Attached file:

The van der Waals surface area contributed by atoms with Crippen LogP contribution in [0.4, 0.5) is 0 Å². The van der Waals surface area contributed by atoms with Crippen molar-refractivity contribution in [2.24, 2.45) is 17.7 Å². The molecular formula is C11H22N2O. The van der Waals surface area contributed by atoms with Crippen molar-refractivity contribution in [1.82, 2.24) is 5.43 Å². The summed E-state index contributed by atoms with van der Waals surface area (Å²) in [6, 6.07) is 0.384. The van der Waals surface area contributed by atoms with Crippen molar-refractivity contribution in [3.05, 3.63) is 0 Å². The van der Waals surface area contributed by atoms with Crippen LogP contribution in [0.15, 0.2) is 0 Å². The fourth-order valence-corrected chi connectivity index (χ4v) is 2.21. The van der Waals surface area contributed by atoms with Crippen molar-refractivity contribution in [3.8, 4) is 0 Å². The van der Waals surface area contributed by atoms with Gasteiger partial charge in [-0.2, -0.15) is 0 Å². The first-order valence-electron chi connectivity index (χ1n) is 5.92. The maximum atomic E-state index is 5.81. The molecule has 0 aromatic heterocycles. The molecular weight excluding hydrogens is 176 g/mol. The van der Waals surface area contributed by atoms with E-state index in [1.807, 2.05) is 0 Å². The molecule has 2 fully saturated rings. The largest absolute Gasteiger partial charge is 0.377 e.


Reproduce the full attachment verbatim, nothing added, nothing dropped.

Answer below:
The van der Waals surface area contributed by atoms with Crippen LogP contribution in [0.4, 0.5) is 0 Å². The van der Waals surface area contributed by atoms with Crippen molar-refractivity contribution in [2.24, 2.45) is 17.7 Å². The molecular formula is C11H22N2O. The van der Waals surface area contributed by atoms with Crippen molar-refractivity contribution in [1.82, 2.24) is 5.43 Å². The summed E-state index contributed by atoms with van der Waals surface area (Å²) in [6, 6.07) is 0.384. The van der Waals surface area contributed by atoms with Crippen molar-refractivity contribution in [3.05, 3.63) is 0 Å². The van der Waals surface area contributed by atoms with Crippen LogP contribution in [0.15, 0.2) is 0 Å². The fourth-order valence-corrected chi connectivity index (χ4v) is 2.21. The van der Waals surface area contributed by atoms with Crippen molar-refractivity contribution in [3.8, 4) is 0 Å². The van der Waals surface area contributed by atoms with Gasteiger partial charge in [-0.2, -0.15) is 0 Å². The first-order valence-electron chi connectivity index (χ1n) is 5.92. The maximum atomic E-state index is 5.81. The molecule has 0 aromatic heterocycles. The molecular weight excluding hydrogens is 176 g/mol. The van der Waals surface area contributed by atoms with E-state index in [1.807, 2.05) is 0 Å². The molecule has 2 fully saturated rings. The largest absolute Gasteiger partial charge is 0.377 e.